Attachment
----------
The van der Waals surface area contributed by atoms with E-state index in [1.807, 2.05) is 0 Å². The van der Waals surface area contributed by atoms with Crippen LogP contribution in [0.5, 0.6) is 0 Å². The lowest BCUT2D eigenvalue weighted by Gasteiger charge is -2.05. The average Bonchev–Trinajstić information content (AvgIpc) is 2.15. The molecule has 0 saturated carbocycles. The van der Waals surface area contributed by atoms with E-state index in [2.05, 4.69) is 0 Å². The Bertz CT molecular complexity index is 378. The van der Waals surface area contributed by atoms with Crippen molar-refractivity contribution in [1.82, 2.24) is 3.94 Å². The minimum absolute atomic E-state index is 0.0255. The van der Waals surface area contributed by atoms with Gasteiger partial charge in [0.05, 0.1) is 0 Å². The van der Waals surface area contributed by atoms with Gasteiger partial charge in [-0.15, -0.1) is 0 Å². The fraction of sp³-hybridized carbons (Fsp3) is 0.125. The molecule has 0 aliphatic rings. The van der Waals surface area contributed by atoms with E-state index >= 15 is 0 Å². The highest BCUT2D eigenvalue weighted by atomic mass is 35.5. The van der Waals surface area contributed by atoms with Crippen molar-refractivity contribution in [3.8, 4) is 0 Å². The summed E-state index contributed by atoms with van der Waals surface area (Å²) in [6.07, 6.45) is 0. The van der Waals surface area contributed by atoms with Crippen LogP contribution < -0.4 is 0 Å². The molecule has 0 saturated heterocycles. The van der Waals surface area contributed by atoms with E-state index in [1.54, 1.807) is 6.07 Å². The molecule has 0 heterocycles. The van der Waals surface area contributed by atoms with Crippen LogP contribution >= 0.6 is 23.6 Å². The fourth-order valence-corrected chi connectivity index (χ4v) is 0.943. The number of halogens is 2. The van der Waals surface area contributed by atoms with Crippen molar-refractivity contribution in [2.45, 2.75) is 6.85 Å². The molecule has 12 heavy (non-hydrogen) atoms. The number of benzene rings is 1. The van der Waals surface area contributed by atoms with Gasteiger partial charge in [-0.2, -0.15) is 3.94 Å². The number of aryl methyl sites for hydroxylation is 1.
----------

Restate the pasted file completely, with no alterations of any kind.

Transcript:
The van der Waals surface area contributed by atoms with E-state index in [1.807, 2.05) is 0 Å². The van der Waals surface area contributed by atoms with Crippen LogP contribution in [0.5, 0.6) is 0 Å². The lowest BCUT2D eigenvalue weighted by Gasteiger charge is -2.05. The average Bonchev–Trinajstić information content (AvgIpc) is 2.15. The molecule has 0 saturated carbocycles. The van der Waals surface area contributed by atoms with E-state index in [2.05, 4.69) is 0 Å². The Bertz CT molecular complexity index is 378. The van der Waals surface area contributed by atoms with Crippen molar-refractivity contribution in [1.82, 2.24) is 3.94 Å². The minimum absolute atomic E-state index is 0.0255. The van der Waals surface area contributed by atoms with Gasteiger partial charge in [0.05, 0.1) is 0 Å². The van der Waals surface area contributed by atoms with Gasteiger partial charge in [-0.15, -0.1) is 0 Å². The fraction of sp³-hybridized carbons (Fsp3) is 0.125. The molecule has 0 aliphatic rings. The van der Waals surface area contributed by atoms with E-state index >= 15 is 0 Å². The highest BCUT2D eigenvalue weighted by atomic mass is 35.5. The van der Waals surface area contributed by atoms with Crippen molar-refractivity contribution in [3.8, 4) is 0 Å². The summed E-state index contributed by atoms with van der Waals surface area (Å²) in [6.07, 6.45) is 0. The van der Waals surface area contributed by atoms with Crippen LogP contribution < -0.4 is 0 Å². The molecule has 0 saturated heterocycles. The van der Waals surface area contributed by atoms with E-state index in [1.54, 1.807) is 6.07 Å². The molecule has 0 heterocycles. The van der Waals surface area contributed by atoms with Crippen LogP contribution >= 0.6 is 23.6 Å². The fourth-order valence-corrected chi connectivity index (χ4v) is 0.943. The number of halogens is 2. The van der Waals surface area contributed by atoms with Crippen molar-refractivity contribution in [2.45, 2.75) is 6.85 Å². The molecule has 12 heavy (non-hydrogen) atoms. The number of benzene rings is 1. The van der Waals surface area contributed by atoms with Gasteiger partial charge in [-0.2, -0.15) is 3.94 Å². The number of aryl methyl sites for hydroxylation is 1.